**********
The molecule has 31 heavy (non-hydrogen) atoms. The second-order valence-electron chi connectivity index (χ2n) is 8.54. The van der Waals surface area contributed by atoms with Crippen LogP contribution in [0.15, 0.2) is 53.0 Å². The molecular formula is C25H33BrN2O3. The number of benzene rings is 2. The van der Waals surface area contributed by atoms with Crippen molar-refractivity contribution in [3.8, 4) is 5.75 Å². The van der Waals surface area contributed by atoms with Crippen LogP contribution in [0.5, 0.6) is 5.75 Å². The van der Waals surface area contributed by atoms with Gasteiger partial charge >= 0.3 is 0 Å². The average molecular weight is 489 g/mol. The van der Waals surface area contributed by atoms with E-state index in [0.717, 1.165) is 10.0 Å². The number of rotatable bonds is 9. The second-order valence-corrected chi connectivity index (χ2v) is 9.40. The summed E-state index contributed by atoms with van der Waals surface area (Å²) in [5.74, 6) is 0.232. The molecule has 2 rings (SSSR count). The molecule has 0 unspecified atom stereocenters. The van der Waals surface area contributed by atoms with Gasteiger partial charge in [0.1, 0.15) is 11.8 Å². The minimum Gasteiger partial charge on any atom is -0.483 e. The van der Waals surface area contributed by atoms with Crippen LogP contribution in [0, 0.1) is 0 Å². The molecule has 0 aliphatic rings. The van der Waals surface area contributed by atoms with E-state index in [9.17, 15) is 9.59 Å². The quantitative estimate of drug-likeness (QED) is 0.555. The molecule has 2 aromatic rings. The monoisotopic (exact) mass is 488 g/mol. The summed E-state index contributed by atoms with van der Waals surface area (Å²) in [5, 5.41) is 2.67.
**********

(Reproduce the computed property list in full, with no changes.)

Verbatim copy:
The molecule has 31 heavy (non-hydrogen) atoms. The second-order valence-electron chi connectivity index (χ2n) is 8.54. The van der Waals surface area contributed by atoms with Crippen LogP contribution in [0.15, 0.2) is 53.0 Å². The molecular formula is C25H33BrN2O3. The number of benzene rings is 2. The van der Waals surface area contributed by atoms with Crippen molar-refractivity contribution in [3.8, 4) is 5.75 Å². The van der Waals surface area contributed by atoms with Crippen LogP contribution in [0.5, 0.6) is 5.75 Å². The van der Waals surface area contributed by atoms with Gasteiger partial charge >= 0.3 is 0 Å². The average molecular weight is 489 g/mol. The van der Waals surface area contributed by atoms with E-state index in [0.717, 1.165) is 10.0 Å². The number of rotatable bonds is 9. The second-order valence-corrected chi connectivity index (χ2v) is 9.40. The summed E-state index contributed by atoms with van der Waals surface area (Å²) in [5.74, 6) is 0.232. The molecule has 2 rings (SSSR count). The molecule has 0 unspecified atom stereocenters. The van der Waals surface area contributed by atoms with Gasteiger partial charge in [0.1, 0.15) is 11.8 Å². The minimum Gasteiger partial charge on any atom is -0.483 e. The van der Waals surface area contributed by atoms with Crippen LogP contribution in [0, 0.1) is 0 Å². The molecule has 0 aliphatic rings. The van der Waals surface area contributed by atoms with E-state index in [9.17, 15) is 9.59 Å². The quantitative estimate of drug-likeness (QED) is 0.555. The molecule has 2 aromatic rings. The monoisotopic (exact) mass is 488 g/mol. The summed E-state index contributed by atoms with van der Waals surface area (Å²) in [5, 5.41) is 2.67.